The twists and turns of Fate…

Yesterday, I received a bit of a setback. One of the magazines/books I was due to appear in, The Asylum, is NOT now going to appear, which means that my story, Transfiguration, is once more looking for a home. The editor reluctantly had to let the idea go, as she is now involved in quite a few book projects of her own with tight deadlines, plus she told me that there were only a few stories submitted that were of sufficiently high enough quality to be included, and that generally speaking, the standard of stories was quite low.

The thing for me, though, is that I’d been thinking about this particular story for a little while before this news, wondering whether I should revise it as I have improved a bit since since I first wrote it, even though it’s only been a matter of months. I had realised since that the premise of the story could be strengthened, plus there were certain aspects of it that definitely needed rewriting. So, in all honesty, the news I received yesterday morning didn’t disappoint me as much as I would have thought. I could go so far as to say that it was quite fortuitous, in fact.

It did get me to thinking afterwards, however, especially consequent to talking to the editor privately. Inevitably, she’s come in for quite a bit in the way of a backlash as a result of her decision not to go ahead. I suppose that was entirely predictable. I guess some people need to have someone to pin the blame on or take out their frustrations. Whatever the faults or otherwise of this particular case (and the same goes for any other instance), I thought I’d look at it positively, instead. (And btw, before you ask, I am not having a go at anybody who had a different rection to mine, or trying to stake out a claim to the moral high-ground… apologies if it appears to be that way, but I can assure you it’s not!)

In which case, I just decided to take it as a lucky opportunity to rewrite the story. I think, as a new writer trying to break in to the ‘market’, I need to be cautious about throwing wobblies just at this moment. Plus, in some respects, I have some sympathy with the editor and can see the difficulties she had in coming to the decision, purely from my time running a record label. Having to make choices regarding which material to release and which to reject could be very hard at times. Added into that is how the artist, who has a lot of pride in what he/she has produced, might possibly react when told that I wouldn’t be releasing their latest album, as good as it was. Most reacted very professionally, and then went on to seek other labels on which to issue it. One or two complained that if it was that good, why wasn’t I releasing it, or that I obviously didn’t know what good music was. Extrapolating from just that, I could easily imagine what species of reaction I would have got if I’d had to tell someone that, even though I promised I would release their album, economic factors, for instance, mitigated against it. Luckily, it never got that to that.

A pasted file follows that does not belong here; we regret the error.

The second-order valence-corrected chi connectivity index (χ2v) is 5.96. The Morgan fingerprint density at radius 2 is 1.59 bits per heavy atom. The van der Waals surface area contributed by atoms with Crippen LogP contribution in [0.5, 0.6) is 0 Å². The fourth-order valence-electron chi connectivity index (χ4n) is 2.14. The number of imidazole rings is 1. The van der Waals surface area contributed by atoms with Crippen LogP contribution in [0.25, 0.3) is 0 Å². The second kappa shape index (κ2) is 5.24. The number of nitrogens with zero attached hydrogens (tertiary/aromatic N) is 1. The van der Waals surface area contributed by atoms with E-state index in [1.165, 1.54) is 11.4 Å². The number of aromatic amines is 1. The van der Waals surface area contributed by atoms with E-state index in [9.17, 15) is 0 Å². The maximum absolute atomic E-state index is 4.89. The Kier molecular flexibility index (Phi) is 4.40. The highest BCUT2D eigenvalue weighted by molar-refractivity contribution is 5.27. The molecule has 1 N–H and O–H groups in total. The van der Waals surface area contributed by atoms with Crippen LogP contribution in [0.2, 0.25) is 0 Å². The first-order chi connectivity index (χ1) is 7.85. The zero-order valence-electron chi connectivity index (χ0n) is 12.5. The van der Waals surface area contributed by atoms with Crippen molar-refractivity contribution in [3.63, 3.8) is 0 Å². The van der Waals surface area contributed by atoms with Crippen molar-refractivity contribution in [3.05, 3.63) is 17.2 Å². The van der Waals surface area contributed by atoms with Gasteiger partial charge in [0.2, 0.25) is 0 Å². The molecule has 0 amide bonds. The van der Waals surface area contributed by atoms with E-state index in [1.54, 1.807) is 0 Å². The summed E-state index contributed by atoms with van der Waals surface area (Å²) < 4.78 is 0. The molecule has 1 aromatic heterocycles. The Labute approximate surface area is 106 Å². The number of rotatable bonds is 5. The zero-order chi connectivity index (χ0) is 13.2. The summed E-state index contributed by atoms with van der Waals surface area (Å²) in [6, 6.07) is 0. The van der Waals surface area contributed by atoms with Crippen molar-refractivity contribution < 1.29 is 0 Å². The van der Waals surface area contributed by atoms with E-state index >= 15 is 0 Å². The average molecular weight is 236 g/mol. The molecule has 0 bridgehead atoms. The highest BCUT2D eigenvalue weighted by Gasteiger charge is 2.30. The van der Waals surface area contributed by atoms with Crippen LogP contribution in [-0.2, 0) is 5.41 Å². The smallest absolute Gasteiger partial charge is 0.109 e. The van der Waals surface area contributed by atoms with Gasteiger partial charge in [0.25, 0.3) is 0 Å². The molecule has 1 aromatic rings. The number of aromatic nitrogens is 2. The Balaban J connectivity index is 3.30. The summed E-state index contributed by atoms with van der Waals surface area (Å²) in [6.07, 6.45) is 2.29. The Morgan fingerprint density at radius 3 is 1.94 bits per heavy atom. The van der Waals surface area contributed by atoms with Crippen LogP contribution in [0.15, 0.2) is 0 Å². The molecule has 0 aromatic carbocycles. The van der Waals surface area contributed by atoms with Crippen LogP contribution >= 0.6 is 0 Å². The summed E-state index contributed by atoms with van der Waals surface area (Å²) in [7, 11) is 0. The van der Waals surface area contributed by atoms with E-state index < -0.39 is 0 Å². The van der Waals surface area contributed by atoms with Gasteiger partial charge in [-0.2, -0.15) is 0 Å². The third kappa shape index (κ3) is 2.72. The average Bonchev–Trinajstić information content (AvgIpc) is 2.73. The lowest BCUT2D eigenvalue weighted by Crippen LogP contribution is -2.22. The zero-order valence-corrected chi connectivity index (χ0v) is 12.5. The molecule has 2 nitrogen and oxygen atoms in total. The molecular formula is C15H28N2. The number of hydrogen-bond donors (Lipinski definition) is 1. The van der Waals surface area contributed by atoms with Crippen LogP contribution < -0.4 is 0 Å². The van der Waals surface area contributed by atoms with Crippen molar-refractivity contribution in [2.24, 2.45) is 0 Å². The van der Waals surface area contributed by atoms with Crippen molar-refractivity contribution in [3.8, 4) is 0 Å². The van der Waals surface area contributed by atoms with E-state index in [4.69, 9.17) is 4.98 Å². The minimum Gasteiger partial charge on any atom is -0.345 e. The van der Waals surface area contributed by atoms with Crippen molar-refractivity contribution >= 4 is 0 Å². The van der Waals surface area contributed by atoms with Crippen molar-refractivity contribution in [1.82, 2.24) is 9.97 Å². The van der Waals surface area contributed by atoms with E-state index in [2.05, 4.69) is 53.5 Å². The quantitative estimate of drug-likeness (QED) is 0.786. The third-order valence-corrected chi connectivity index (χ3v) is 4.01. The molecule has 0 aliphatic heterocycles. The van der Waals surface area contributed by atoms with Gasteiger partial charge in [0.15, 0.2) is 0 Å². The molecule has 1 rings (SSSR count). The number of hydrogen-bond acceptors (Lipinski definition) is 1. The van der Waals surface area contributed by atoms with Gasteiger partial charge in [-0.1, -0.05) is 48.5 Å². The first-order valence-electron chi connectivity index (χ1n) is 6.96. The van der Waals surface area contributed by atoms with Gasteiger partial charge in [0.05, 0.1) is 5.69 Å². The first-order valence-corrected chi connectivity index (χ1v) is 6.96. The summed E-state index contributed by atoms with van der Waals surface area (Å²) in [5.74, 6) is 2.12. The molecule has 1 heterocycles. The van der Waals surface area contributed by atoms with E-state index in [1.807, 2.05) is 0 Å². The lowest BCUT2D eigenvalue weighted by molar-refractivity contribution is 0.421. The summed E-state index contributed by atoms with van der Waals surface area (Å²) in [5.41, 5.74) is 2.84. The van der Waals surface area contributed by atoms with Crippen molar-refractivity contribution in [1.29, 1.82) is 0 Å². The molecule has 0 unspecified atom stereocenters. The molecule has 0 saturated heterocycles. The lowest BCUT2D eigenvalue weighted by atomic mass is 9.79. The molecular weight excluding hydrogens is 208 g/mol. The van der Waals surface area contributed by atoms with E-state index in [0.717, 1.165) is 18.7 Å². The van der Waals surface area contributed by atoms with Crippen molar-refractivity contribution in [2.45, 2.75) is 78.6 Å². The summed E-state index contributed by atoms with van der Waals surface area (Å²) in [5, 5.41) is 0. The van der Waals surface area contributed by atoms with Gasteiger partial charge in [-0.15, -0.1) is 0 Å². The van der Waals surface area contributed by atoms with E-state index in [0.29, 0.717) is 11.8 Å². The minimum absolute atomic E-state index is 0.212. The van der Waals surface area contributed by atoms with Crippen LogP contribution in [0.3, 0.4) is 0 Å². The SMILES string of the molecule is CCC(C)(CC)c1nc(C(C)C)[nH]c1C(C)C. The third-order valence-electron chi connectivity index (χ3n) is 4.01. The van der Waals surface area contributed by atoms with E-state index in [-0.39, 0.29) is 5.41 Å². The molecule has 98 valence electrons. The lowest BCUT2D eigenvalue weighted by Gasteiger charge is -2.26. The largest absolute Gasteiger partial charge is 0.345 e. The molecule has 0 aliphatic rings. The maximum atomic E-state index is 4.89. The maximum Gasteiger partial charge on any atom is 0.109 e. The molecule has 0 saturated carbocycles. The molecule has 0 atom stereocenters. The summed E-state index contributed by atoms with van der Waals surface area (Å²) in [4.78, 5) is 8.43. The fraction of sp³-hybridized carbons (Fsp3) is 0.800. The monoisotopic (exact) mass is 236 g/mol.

So, now Tranfiguration is homeless and drifting, but, if I have anything to do with it, not for too long. I’ll rewrite the bits that I think need shoring up, maybe add a bit here and there, and then send it right back out. Whatever disappointment I may be subconsciously feeling I am going to alchemise into action. This is just the way I deal with things like this – I did exactly the same when I suffered a stroke nearly fourteen years ago. Like I say, I am not trying to make a point of moral superiority here – for me it’s just a waste of valuable writing time complaining about it, simple as. I think I need to move on with it and get the story a new home before it starts sulking about being forgotten.

On the plus side, I still have two other stories coming out: Feathers is still scheduled to appear in the A Dream of Stone anthology from Paraphilia Books (fantastic title, don’t you think?), launch date TBC; and on December 3rd, The Wages of Sin will appear in the Winter issue of Dark Valentine online magazine. Links will be posted once they’re out.

Some further news: I, along with Mark West, Adrian Chamberlin and Mark Deniz, will be publishing a chapbook of four short stories, all of which will be connected together to make a novella. That’s about as far as we’ve got, but details will be thrashed out within the next month or so – certainly, three of the four of us will be talking about it over a pint or two at this year’s FCon. I don’t think it’ll be too long before I’ll have more info for you, however – but, from my perspective, I think it’s looking like the future is getting sunnier.

3 Responses to “The twists and turns of Fate…”

  1. I’d offer commiserations, but as you said, you don’t need it. Though I will wish you luck with the next place.

    Ooh, the quartet of stories sounds intriguing.

  2. Treat every day as another opportunity and congrats on the book. Do you have a title yet?

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